She was leaving soon anyway. As soon as the timing was right. He always went on a retreat with his doctor buddies in the late summer. She could hold out until then. This was the last holiday, too. She'd tried to get scheduled on, but Doug had spoken with her supervisor and made sure she was off.
Maddie hadn't had the heart to try again after that. She was done trying. She was just waiting. She had four-ish months to go, give or take.
She had to outlast him. Not give in. Not care. Just be neutral and accept whatever he was planning. It didn't matter anymore.
She wondered if he had a hint of her feelings, if that's why he'd been so volatile lately. Was it because she wasn't reacting enough to his demands?
She didn't have the energy to contemplate it. She couldn't stand his parents. There was a reason that he'd turned out the way that he had. His parents were cold. Cold and brittle. Forever criticizing. Forever "expecting more."
She knew Doug got his temper from his father, and his endless criticisms from his mother. She knew his mother would start criticizing as soon as she walked in.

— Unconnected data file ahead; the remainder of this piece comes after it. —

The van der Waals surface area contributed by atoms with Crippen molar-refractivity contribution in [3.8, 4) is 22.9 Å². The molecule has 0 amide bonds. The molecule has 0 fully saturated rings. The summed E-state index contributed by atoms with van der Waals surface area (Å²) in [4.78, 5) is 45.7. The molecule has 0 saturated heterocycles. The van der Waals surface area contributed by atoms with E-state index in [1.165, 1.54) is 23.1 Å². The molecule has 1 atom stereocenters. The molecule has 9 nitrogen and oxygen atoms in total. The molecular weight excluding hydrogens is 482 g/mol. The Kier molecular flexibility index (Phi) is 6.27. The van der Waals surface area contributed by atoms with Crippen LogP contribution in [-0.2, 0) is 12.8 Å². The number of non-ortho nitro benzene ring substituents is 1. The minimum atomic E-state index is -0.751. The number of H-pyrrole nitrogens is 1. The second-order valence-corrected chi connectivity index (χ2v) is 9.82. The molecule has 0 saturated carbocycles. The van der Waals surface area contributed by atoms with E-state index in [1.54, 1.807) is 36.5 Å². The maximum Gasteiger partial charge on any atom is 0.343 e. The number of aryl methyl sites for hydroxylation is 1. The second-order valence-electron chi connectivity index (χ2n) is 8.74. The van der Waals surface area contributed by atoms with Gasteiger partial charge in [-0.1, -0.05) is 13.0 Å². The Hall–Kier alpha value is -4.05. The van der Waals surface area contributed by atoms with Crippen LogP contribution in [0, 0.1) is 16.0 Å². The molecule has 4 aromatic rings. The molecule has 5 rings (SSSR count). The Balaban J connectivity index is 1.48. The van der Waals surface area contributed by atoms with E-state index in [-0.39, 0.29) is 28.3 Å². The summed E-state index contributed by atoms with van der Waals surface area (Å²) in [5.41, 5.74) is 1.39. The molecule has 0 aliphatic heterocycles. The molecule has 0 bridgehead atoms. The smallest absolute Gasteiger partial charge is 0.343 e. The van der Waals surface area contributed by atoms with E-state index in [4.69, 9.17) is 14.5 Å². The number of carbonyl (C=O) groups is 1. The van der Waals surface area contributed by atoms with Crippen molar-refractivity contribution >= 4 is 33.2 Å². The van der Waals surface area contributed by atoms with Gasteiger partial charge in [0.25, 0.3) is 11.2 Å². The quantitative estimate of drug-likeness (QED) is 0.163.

In her youth, Maddie had pitied Doug for how awful his parents were, but all empathy had long ago dried up. She'd had awful parents as well, as had Buck, and they hadn't turned into their parents. It wasn't an excuse she'd forgive anymore.
"You could fucking apologize," Doug said, stepping closer. "For fucking ruining brunch, for not getting the timing right. For fucks sake, you insisted on staying home from church to cook and then couldn't even get the fucking ham right?"
Oh. This was about church. He'd gone alone, to keep up appearances, but she'd told him she had so much to do before his parents got there that she wouldn't have time.
She hated church with Doug as well. Dresses that were somehow skintight and yet covered every inch of skin. Heels that were pretty to show her off but not slutty to tempt anyone. His hand on her arm like a vice.
"I was working at the vegetables, and the fruit salad," Maddie said. "The ham will be done soon enough. This way it will be hot for them. Nothing your father hates more than cold meat."